Serving Children in Natural Environments

The changes and the challenges

 We have both been in an established practice for many years. Then we each became involved with Early Intervention through Golden Gate Regional Center at different times. Early Intervention in California is called California Early Start and it is managed through the California Department of Developmental Services which contracts with private not-for-profit corporations called Regional Centers throughout the state for the responsibility of assessment, planning and service for the population from birth to 3 years of age.
When we first heard the term "natural environment" and thought about the dramatic changes that we envisioned and thought would be necessary, we panicked! Do we have to change the location of assessments from the professional office to the child's home? At each child's home? Do we have to do the assessment and provide each child therapy in each child's home or day care, no longer seeing children in our profession offices? Do we have to incorporate typically developing children into our office routines? How can this all be accomplished without disruption? How can we continue to professionally serve multiple children with delays and disabilities under this new requirement? And will our professional business survive? What really is a "natural environment?"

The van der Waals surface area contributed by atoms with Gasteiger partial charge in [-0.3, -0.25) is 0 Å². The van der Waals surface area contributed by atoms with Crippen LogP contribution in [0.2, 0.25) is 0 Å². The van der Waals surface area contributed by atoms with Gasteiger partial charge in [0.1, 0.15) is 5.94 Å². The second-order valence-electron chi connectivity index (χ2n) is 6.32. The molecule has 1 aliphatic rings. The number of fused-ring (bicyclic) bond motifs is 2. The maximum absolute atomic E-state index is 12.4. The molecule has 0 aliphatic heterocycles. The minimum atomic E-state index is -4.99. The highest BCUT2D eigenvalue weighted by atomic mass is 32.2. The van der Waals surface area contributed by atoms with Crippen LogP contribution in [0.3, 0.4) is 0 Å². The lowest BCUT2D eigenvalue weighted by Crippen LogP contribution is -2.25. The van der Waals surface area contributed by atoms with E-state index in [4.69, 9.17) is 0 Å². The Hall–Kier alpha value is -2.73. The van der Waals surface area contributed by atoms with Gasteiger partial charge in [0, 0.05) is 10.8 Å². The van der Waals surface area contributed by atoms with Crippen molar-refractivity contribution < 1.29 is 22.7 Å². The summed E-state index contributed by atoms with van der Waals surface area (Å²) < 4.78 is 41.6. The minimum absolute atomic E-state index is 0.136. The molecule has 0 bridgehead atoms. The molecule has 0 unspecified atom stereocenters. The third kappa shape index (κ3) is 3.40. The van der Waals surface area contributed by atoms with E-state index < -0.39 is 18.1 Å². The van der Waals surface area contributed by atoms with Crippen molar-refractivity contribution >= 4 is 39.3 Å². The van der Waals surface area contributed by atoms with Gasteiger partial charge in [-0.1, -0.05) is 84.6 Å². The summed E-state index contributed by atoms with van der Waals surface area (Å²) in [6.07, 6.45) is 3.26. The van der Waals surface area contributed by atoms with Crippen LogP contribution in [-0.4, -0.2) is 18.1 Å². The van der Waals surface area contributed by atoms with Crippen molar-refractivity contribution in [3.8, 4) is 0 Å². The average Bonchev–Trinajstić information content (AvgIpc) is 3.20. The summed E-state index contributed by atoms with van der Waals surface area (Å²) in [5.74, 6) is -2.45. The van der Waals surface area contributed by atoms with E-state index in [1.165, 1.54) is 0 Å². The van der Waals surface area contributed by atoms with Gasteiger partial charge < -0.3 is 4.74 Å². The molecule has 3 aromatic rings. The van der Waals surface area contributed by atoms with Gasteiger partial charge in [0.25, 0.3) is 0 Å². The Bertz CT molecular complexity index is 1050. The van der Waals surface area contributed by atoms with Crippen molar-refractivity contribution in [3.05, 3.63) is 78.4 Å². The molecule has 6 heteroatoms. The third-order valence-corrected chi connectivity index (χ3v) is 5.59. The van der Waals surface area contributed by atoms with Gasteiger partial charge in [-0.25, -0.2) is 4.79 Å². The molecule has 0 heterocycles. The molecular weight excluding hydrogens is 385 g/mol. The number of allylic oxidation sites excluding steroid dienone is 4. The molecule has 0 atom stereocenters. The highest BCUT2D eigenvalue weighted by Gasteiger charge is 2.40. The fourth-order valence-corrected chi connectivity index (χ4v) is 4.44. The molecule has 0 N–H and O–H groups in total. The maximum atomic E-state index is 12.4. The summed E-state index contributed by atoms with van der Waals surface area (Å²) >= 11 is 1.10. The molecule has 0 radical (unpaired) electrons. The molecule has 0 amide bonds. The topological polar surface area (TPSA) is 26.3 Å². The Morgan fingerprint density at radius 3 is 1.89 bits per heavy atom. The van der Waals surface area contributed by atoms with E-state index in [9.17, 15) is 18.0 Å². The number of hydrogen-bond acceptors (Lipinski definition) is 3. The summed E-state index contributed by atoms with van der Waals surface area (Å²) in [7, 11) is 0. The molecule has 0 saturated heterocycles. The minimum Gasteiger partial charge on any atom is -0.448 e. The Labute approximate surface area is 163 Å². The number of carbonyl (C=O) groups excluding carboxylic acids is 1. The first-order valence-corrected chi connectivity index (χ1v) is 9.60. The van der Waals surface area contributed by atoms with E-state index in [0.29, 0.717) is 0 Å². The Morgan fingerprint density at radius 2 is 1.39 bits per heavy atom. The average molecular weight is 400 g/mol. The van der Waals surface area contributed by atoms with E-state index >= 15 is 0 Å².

The use of natural environment is written into Part C of Individuals with Disabilities Education Act (IDEA), which states "to the maximum extent appropriate to the needs of the child, early intervention services must be provided in natural environments, including the home and community settings in which children without disabilities participate." ( Sec. 303.12) Natural environments are defined as "settings that are natural or normal for the child's age peers who have no disabilities." (Sec. 303.18) The only exception to the rule reads that "a setting other than a natural environment [may be] determined by the parent and the individualized family service plan team only when early intervention cannot be achieved satisfactorily for the infant or toddler in a natural environment." This is not a suggestion or a recommendation, it is the federal law.

What to do now? What changes to make? How to include natural environments into our assessment and therapies and how to include our assessments and therapies into natural environments? With further inquiry, we found that "natural environment" is not a location and it is not a structure or a therapy. It is a philosophy. It is a way of doing things. It is a way of incorporating into the assessment and into the therapy items, methods and situations that the child naturally has or uses or encounters on a regular bases where ever she or he is during the day. In addition, this should occur in a location that the child participates in on as a part of their daily routine. We had to collaborate with community agencies to offer locations for therapies that included "typically developing children or "non-identified" children. Some of the partnerships were developed with Golden Gate Regional Center, Institute of Human and Social Development (IHSD) of San Mateo County, and Our Second Home a community center in San Mateo County. These agencies also shared similar value in offering inclusive playgroups to the families that they naturally work with.